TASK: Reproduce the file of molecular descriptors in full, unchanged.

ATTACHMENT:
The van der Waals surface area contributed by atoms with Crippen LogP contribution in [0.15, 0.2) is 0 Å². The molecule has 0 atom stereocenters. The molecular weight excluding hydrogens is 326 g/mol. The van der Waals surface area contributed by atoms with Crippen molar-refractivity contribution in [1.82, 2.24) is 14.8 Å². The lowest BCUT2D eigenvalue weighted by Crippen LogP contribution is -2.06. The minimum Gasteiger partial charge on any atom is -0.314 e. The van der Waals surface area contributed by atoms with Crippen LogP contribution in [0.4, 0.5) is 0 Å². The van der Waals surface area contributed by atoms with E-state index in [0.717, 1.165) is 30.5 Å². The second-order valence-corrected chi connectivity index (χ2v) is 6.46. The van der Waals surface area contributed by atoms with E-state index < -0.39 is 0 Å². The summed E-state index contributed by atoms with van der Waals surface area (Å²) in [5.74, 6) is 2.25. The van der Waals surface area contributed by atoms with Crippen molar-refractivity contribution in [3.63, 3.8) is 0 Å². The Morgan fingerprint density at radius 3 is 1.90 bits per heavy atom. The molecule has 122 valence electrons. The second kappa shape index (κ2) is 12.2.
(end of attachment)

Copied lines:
The van der Waals surface area contributed by atoms with Crippen LogP contribution in [0.15, 0.2) is 0 Å². The molecule has 0 atom stereocenters. The molecular weight excluding hydrogens is 326 g/mol. The van der Waals surface area contributed by atoms with Crippen molar-refractivity contribution in [1.82, 2.24) is 14.8 Å². The lowest BCUT2D eigenvalue weighted by Crippen LogP contribution is -2.06. The minimum Gasteiger partial charge on any atom is -0.314 e. The van der Waals surface area contributed by atoms with Crippen LogP contribution in [0.4, 0.5) is 0 Å². The van der Waals surface area contributed by atoms with E-state index in [0.717, 1.165) is 30.5 Å². The second-order valence-corrected chi connectivity index (χ2v) is 6.46. The van der Waals surface area contributed by atoms with E-state index < -0.39 is 0 Å². The summed E-state index contributed by atoms with van der Waals surface area (Å²) in [5.74, 6) is 2.25. The van der Waals surface area contributed by atoms with Crippen molar-refractivity contribution in [3.63, 3.8) is 0 Å². The Morgan fingerprint density at radius 3 is 1.90 bits per heavy atom. The molecule has 122 valence electrons. The second kappa shape index (κ2) is 12.2.